If you don’t know a refugee, or have lived in Canada for a long time, you may feel like World Refugee Day, commemorated on June 20 every year, is not a cause relevant to your life.
Let me tell you why that’s not true.
With the upswing of anti-immigrant rhetoric and policy coming out of government in Ontario, Quebec and most recently Alberta, you would think we simply had no use for immigrants, refugees and refugee claimants in Canada anymore.
In April, the Ontario provincial government made 30 per cent cuts to legal aid and instructed Legal Aid Ontario’s CEO that they could no longer cover new immigration and refugee services with provincial funding. In July of last year, the province decided to dismantle the provincial Ministry of Citizenship and Immigration, in existence since 1982.
If we take a look next door to Quebec, our neighbours have reduced the number of refugee arrivals by 20 per cent and seem to be moving towards a ban on public religious symbols, that will not only affect thousands of newcomers who identify as Muslim, but also Orthodox jews, Sikhs and Christians. No coincidence then, according to CBC that “Ontario and Québec had the largest increase in the number of hate crimes reported to police, according to the latest data available in 2017.”
Waterloo Region is not immune to this — most recently a video went viral, caught by a group of young Muslim women on the Laurier campus, accosted for not “looking” or “dressing” Canadian.
We seem to have forgotten that immigration and cultural diversity shaped this Region. Waterloo Region has a long history of resettlement. Nearly 20,000 Russian Mennonites resettled in the area in the 1920’s; they didn’t speak English, they certainly dressed “different” and today are pillars of the Regional identity.
Many local businesses, restaurants and grocery stores that you rely on for amazing food — Arabesque, East African Cafe, Northern Thai — would not exist if it were not for refugee and immigration pathways. According to the most recent census, 25 per cent of Kitchener residents were born outside of Canada, a sizable portion as privately sponsored, government assisted or refugee claimants.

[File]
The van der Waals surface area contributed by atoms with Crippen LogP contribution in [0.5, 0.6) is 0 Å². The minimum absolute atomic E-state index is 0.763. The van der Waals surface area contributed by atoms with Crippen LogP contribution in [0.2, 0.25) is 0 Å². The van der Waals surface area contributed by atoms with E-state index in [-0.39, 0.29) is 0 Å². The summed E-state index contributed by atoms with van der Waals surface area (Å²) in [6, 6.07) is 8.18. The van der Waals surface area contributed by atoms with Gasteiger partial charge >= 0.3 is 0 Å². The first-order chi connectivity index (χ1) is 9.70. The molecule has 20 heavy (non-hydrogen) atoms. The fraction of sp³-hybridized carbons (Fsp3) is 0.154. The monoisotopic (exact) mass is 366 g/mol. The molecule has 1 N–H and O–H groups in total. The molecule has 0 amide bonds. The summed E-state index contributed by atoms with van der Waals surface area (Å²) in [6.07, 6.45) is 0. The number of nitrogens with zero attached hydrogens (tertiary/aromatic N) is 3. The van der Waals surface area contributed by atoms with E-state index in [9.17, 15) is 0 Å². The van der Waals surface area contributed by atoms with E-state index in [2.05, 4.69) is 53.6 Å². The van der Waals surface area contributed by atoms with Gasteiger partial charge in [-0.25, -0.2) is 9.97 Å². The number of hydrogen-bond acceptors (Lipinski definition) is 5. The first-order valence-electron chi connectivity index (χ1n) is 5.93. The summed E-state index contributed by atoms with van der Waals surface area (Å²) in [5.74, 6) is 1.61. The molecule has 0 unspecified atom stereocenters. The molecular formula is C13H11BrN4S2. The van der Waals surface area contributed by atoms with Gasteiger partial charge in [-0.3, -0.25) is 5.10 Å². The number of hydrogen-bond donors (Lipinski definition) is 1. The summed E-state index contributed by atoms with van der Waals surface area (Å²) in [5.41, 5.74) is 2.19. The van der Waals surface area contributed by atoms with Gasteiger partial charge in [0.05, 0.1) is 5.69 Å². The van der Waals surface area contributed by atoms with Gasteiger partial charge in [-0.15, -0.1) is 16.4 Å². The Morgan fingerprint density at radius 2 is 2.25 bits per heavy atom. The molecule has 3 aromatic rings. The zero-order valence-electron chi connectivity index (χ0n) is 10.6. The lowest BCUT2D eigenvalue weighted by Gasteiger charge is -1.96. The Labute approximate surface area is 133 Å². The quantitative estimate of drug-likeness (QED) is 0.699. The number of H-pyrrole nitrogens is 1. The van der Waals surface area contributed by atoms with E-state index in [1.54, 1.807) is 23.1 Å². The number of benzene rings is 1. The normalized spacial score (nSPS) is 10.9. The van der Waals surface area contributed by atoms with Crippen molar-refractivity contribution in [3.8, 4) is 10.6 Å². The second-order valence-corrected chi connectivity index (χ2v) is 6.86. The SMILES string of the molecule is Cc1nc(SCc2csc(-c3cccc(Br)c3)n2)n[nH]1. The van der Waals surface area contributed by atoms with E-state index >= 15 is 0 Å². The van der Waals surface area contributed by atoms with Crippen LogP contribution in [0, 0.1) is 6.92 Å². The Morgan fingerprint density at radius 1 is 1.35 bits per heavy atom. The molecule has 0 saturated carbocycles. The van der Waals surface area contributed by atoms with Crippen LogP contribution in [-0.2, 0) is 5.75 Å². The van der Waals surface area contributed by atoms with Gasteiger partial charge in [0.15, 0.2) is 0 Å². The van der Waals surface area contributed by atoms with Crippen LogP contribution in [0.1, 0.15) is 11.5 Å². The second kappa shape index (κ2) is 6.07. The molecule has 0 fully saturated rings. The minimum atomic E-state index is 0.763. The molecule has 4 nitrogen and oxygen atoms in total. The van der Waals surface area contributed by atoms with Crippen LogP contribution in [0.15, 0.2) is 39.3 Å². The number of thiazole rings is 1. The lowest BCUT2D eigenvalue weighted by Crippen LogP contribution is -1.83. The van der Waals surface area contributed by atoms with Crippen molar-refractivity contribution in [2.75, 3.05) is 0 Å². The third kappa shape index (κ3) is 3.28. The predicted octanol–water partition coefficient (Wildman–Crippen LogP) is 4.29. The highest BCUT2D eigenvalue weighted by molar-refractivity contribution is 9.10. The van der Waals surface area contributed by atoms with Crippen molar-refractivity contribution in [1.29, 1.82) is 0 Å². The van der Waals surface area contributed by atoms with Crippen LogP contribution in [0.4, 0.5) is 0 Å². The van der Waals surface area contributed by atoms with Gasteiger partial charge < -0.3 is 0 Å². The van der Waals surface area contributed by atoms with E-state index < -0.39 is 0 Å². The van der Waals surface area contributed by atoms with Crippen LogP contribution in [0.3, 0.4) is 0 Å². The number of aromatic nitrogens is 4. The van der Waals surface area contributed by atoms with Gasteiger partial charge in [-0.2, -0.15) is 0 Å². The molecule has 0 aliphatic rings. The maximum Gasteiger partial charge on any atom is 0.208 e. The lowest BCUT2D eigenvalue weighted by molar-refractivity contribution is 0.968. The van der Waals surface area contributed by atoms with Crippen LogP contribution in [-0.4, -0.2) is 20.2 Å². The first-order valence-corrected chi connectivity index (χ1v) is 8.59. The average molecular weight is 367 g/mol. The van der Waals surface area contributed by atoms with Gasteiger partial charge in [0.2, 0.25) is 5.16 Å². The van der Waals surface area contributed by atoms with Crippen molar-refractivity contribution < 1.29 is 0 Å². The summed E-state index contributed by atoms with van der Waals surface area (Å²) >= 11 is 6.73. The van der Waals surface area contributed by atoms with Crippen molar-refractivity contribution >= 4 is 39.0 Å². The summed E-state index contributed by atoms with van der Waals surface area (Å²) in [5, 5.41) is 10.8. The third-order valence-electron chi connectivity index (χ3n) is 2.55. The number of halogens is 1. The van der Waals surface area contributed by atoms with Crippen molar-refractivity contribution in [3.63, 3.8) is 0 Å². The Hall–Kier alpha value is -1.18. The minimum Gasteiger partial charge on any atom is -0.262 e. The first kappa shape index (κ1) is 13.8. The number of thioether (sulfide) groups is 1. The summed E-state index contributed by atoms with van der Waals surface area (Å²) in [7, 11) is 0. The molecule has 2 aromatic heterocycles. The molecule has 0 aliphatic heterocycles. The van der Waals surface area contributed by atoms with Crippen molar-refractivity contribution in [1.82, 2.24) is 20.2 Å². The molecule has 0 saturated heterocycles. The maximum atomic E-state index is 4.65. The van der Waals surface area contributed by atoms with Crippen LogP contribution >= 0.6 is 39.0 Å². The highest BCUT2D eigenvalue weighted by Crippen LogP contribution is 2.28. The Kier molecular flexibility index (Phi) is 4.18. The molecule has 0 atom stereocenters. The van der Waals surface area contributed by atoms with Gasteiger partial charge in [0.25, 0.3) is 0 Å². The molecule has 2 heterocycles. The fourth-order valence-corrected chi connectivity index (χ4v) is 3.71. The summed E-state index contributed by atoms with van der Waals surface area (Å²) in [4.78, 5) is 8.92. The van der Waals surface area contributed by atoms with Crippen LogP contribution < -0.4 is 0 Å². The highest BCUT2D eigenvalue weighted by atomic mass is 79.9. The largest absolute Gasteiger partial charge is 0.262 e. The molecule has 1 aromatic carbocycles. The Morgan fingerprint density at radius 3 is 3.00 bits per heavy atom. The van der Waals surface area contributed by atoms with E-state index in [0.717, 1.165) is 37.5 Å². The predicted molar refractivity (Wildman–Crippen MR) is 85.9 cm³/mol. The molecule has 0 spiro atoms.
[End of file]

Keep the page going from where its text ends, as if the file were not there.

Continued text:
Fake news and inflammatory news — like the headline I’ve chosen for this article, gain traction, but I challenge folks to better understand the facts and figures that make immigration (and the refugee process as a pathway to immigration) imperative to a healthy, functioning society and economy. Isn’t that worth standing for this June 20, regardless of your political affiliation or length of residence in Canada?
I encourage you to plug in to the many events, forums and initiatives that commemorate World Refugee Day in Waterloo Region, and hear from people with lived experience of displacement.
One such project is the “I am your neighbour” photo project, a collaboration between Reception House, Mennonite Central Committee Ontario and other members of the local Community Coalition for Refugee and Immigrant Concerns. It gives voice to the folks often spoken about, spoken for, or relegated to statistics.
“The project allows people to define their own story through three questions,” says Shelley Campagnola, Executive Director of Mennonite Coalition for Refugee Support and one of the founders of the project.
“Some may identify as refugees, others will have shed that identity a long time ago — in any case, they have a past, present and future, but are often portrayed as one dimensional characters in need of assistance. This may be true for a while, but it’s not the whole picture”
Many of our leaders continue to perpetuate myths and stereotypes, showing a lack of understanding about the refugee journey. Overall, immigrant and refugee earnings match the Canadian average about 12 years after arrival, and thanks to immigrants and refugees, many of the services we rely on, despite our aging population, are able to continue.
I know you’re on my side — you wouldn’t be reading this paper if you weren’t. But please, do me and our community a favour. Share this article with a person you know who leans towards the other side of the spectrum.
Are “refugees” really “a problem”? And although I hate this line of argument, if not for this “problem arriving in our country” who would be caring for our sick, stocking our grocery store shelves, harvesting fresh produce and taking care of our kids at daycare – in other words, turning the wheels of our economy? If every single person who arrived in Waterloo Region as an immigrant or refugee went on strike one day, we would see the gaps left in their wake. We need each other.
On June 20, and throughout the month, show up for the folks who are being villainized and problematized by provincial policies. Show the government that it’s not my or your problem. It’s just not a problem.
Marika Galadza is a member of CCORIC and works at a refugee resettlement agency in Kitchener.